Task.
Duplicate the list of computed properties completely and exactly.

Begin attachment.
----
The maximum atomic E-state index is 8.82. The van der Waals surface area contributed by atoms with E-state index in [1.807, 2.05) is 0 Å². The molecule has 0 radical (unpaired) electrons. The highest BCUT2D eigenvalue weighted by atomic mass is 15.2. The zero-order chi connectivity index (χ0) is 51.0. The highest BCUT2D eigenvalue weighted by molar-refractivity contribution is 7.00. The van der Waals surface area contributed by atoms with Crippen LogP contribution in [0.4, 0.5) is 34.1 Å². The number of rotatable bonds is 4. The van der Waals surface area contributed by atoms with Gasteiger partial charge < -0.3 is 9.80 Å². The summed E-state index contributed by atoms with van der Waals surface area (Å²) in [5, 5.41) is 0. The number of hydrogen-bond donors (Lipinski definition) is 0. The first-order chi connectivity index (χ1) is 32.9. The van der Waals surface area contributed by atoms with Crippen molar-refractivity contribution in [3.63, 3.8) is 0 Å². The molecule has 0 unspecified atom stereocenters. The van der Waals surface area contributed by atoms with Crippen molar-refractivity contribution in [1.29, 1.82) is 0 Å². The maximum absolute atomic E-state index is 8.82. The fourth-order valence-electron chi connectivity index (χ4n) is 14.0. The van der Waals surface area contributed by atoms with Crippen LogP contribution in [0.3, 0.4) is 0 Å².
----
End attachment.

The maximum atomic E-state index is 8.82. The van der Waals surface area contributed by atoms with E-state index in [1.807, 2.05) is 0 Å². The molecule has 0 radical (unpaired) electrons. The highest BCUT2D eigenvalue weighted by atomic mass is 15.2. The zero-order chi connectivity index (χ0) is 51.0. The highest BCUT2D eigenvalue weighted by molar-refractivity contribution is 7.00. The van der Waals surface area contributed by atoms with Crippen LogP contribution in [0.4, 0.5) is 34.1 Å². The number of rotatable bonds is 4. The van der Waals surface area contributed by atoms with Gasteiger partial charge < -0.3 is 9.80 Å². The summed E-state index contributed by atoms with van der Waals surface area (Å²) in [5, 5.41) is 0. The number of hydrogen-bond donors (Lipinski definition) is 0. The first-order chi connectivity index (χ1) is 32.9. The van der Waals surface area contributed by atoms with Crippen molar-refractivity contribution in [3.63, 3.8) is 0 Å². The molecule has 0 unspecified atom stereocenters. The van der Waals surface area contributed by atoms with Crippen molar-refractivity contribution in [1.29, 1.82) is 0 Å². The maximum absolute atomic E-state index is 8.82. The fourth-order valence-electron chi connectivity index (χ4n) is 14.0. The van der Waals surface area contributed by atoms with Crippen LogP contribution in [0.3, 0.4) is 0 Å².